NASA's mission statement used to be “To understand and protect our home planet; to explore the universe and search for life; to inspire the next generation of explorers ... as only NASA can.” Now, however, it's been changed:Although this change is supposed to reflect a renewed focus on going to the moon and Mars, it is profoundly ironic in light of what astronauts have said about seeing Earth from space. Here are just a few samples:
In early February, the statement was quietly altered, with the phrase “to understand and protect our home planet” deleted. In this year’s budget and planning documents, the agency’s mission is “to pioneer the future in space exploration, scientific discovery and aeronautics research.” ...
"It isn't important in which sea or lake you observe a slick of pollution, or in the forests of which country a fire breaks out, or on which continent a hurricane arises. You are standing guard over the whole of our Earth." --Yuri Artyukhin
"As I looked down, I saw a large river meandering slowly along for miles, passing from one country to another without stopping. I also saw huge forests, extending along several borders. And I watched the extent of one ocean touch the shores of separate continents. Two words leaped to mind as I looked down on all this: commonality and interdependence. We are one world." --John-David Bartoe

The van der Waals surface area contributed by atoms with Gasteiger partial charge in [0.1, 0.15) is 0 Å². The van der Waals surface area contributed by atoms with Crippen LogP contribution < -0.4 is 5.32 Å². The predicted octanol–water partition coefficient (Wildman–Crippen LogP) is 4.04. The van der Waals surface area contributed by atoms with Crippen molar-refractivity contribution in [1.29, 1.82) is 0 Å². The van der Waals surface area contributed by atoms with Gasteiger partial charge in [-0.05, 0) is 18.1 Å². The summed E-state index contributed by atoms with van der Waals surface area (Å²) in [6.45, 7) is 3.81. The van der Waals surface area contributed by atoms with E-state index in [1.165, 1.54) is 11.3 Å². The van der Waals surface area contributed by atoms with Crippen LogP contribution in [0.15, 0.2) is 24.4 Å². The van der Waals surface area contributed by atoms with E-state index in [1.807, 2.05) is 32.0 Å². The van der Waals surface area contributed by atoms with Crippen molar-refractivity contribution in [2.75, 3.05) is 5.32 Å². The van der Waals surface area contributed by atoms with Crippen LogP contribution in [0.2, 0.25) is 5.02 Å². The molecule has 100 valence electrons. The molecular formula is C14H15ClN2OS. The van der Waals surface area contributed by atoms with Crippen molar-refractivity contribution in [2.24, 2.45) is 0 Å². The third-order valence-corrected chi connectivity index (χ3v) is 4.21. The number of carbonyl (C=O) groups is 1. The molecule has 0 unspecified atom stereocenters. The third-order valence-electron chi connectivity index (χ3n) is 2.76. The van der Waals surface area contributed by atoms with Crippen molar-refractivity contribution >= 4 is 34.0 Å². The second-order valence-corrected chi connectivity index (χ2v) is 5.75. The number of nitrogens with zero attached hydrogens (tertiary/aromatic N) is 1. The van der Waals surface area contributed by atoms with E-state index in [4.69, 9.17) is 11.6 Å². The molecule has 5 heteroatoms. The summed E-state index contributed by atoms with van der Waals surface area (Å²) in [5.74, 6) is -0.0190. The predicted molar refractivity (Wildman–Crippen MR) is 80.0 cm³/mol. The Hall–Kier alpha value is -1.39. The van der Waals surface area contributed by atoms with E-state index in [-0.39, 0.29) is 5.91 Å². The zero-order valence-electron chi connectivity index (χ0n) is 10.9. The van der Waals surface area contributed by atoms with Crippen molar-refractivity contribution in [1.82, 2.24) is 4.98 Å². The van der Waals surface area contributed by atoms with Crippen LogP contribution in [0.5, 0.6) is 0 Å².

"After an orange cloud -- formed as a result of a dust storm over the Sahara and caught up by air currents -- reached the Philippines and settled there with rain, I understood that we are all sailing in the same boat." --Vladimir Kovalyonok
I am a huge supporter of human space exploration, but I believe NASA's actions are short-sighted. Last year, they made deep cuts in the Life Sciences budget, including the development of bioregenerative life support systems that will almost certainly be necessary for long voyages. Now, the closely related Earth systems science is feeling the pinch. NASA's mission statement actually plays a role in the selection of research priorities. WorldChanging continues:
As we've said before, to truly know the Earth, we need to take to space. A whole array of useful information about our planet can only be learned by leaving it -- whether by launching satellites, sending unmanned probes to other planets, or even shooting ourselves into the depths of space. Space exploration is green, and, even more, the green benefits of space exploration may be the strongest argument for undertaking it.
They also suggest we spread the word about the mission statement change and put the deleted phrase on as many web pages as possible. I just did. Are you game?